Stylistic editing for memoir
You have completed the second or sixth draft of your memoir. You have tinkered with your own words for so long that you can no longer tell what reads well and what doesn't. You need an outside reader--but not just any reader. Someone attuned to the story elements, your voice, and the reader's listening ear.
Stylistic editing, also called line editing, focuses on sentences and paragraphs to make sure that nothing distracts readers from your story.
- Is the meaning of every word and sentence clear?
- Are the word choices precise?
- Does the rhythm, length, and variety of sentences reinforce the meaning?
- Are all the adjectives and adverbs necessary?
- Are modifiers in the right place?
- Are images and metaphors fresh and original?
- Could the be prose more concise?
- Are shifts in time and place easy to follow?
- Does the description draw on the senses?
- Are details about places and people consistent?
- Does the narrative move along at a good pace?
- Are emotions shown rather than told?
- Is the voice honest and authentic?
I edit with both a logical mind and a poetic mind. I am attuned to the meaning and the music of language—the sound and rhythm of your words and sentences. The edited manuscript will sound like the best and truest version of you.
Stylistic editing for your nonfiction book
You have written a nonfiction book on a subject you care about. You are reasonably satisfied with the structure, but you want to ensure that your argument is persuasive, your paragraphs cohesive, your sentences well constructed, and your words well chosen. A line edit ensures that your book will not only be informative but enjoyable for readers.
Is stylistic editing the right choice for me?
A line or stylistic edit is a good choice if you are mostly happy with the overall structure of your manuscript, but you sense that the prose is not as lively as it could be. You are open to editing that will enhance your writing in harmony with your voice.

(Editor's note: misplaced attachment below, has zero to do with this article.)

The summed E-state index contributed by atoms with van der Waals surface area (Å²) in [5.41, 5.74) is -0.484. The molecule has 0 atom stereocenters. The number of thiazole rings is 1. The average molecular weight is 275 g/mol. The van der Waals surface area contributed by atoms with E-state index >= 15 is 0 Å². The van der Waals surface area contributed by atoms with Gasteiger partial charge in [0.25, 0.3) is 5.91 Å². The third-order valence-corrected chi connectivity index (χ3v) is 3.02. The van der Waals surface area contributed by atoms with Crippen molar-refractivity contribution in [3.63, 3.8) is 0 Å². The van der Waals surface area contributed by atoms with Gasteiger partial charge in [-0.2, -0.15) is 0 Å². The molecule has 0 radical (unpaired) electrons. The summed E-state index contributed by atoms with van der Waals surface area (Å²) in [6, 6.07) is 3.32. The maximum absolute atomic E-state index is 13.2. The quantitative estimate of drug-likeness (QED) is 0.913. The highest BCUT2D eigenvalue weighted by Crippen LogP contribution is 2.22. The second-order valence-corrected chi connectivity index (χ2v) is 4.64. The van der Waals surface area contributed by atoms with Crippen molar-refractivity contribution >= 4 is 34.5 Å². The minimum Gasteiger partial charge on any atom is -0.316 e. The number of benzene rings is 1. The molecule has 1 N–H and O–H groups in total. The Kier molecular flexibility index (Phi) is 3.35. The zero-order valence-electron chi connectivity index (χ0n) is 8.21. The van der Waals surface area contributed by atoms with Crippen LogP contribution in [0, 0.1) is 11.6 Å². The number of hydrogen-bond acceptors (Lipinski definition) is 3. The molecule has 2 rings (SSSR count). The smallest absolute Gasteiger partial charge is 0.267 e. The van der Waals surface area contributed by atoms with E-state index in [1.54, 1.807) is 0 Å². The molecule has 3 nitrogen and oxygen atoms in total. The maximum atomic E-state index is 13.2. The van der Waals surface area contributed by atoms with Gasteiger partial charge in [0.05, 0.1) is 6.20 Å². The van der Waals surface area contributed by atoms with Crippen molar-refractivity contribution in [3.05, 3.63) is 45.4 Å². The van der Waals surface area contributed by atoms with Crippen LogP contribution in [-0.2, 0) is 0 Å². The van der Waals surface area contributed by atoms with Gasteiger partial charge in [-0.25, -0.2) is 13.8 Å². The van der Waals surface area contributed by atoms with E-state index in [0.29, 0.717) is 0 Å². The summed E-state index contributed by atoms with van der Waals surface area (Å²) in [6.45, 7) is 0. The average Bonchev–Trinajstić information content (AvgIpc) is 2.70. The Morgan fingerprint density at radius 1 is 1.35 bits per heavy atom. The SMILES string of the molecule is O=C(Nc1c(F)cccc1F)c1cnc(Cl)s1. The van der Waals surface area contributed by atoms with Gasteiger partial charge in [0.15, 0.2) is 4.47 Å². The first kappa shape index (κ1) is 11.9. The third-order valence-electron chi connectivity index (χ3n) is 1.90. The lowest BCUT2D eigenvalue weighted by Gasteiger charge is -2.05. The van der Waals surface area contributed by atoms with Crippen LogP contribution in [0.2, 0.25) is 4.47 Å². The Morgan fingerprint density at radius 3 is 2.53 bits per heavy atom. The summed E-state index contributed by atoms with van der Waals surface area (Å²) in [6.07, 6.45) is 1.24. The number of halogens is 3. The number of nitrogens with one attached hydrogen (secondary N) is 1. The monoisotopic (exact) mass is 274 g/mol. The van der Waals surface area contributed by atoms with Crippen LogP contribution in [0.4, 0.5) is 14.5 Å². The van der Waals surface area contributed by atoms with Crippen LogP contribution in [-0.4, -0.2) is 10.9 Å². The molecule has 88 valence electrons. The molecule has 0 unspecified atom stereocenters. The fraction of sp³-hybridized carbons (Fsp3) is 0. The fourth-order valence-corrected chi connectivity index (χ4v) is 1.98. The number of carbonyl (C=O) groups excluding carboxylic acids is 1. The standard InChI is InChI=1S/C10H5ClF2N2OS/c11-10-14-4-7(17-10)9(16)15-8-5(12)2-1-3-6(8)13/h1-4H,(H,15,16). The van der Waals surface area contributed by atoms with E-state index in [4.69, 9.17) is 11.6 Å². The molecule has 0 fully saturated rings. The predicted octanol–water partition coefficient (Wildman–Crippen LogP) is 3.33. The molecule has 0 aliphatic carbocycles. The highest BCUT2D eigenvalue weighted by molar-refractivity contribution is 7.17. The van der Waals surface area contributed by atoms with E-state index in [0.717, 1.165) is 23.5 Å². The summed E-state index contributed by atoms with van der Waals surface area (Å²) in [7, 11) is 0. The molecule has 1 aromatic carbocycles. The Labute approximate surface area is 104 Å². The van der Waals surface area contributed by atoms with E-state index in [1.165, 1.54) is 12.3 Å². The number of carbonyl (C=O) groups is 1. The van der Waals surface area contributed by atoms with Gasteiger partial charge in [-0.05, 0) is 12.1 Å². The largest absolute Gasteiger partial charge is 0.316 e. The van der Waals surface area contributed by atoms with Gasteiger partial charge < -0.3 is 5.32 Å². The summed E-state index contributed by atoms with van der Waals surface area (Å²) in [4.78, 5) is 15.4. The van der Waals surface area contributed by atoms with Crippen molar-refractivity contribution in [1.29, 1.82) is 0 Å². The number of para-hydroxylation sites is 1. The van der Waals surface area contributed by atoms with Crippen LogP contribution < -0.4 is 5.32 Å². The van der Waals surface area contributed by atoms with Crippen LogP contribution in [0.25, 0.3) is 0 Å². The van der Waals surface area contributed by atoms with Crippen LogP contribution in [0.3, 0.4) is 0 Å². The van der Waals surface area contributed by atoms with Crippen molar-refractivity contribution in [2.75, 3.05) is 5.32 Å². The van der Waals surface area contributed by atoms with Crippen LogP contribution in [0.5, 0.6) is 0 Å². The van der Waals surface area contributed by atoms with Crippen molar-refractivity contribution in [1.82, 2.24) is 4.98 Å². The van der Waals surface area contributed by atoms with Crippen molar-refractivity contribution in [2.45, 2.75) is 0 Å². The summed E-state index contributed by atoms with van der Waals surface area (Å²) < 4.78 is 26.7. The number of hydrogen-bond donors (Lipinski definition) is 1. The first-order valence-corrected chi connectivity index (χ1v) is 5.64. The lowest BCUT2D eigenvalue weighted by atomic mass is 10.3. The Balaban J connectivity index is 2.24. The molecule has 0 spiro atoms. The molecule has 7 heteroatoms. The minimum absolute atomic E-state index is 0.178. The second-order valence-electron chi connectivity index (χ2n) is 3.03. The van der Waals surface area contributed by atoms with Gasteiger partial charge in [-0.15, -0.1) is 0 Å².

Many authors ask me for a line or stylistic edit after I do a manuscript assessment. For authors who haven't worked with me before and plan to submit to an agent or publisher, I advise a manuscript assessment before going ahead with a line edit. There is no point polishing the prose if parts of the story end up being cut or if scenes need to be added.
If you plan to self-publish, I may be able to combine the line edit with structural work. This combination is called substantive editing, and it is very thorough. I assess the big picture elements in an editorial letter and also work directly in the manuscript using comments and track changes in Microsoft Word. Your manuscript will still need to be copy edited.
When you contact me,
- I'll send you an author questionnaire so that I can learn more about your background as a writer and your goals for the manuscript.
- Once you reply, I'll ask you to send me 10 pages (the first 5 pages plus 5 from the middle) so that I can assess the level of editing and provide you with a sample line edit of 250 words.
- We'll talk on the phone or Zoom for ~30 minutes to get to know one another.
- I'll send you an editorial agreement that puts in writing what I will do, when, and the cost. I use an editorial agreement based on a template developed by Editors Canada.
- An editorial letter (~ 5 pages) addressing any remaining "big picture" issues and explaining elements of the writing craft--the why behind my recommendations.
- Comments and queries in the margins. The comments flag specific passages that need attention, ask questions about clarity, explain the edits as needed, and make suggestions for larger-scale revision. Any significant rewriting should be done by you, because this is your book.
- Edits in tracked changes. Line or stylistic editing involves things like tightening the prose, improving word choices, smoothing transitions, varying sentence structure for sound and meaning, adjusting the paragraphing, and resolving ambiguities.
I'll be honest: line editing is the most expensive level of editing because it involves close attention to detail as well as the ability to write well and enter into the author's voice and vision for the book. A line edit for a 60,000-word manuscript may cost up to $4,000. Please get in touch so that I can provide you with an accurate estimate for your book.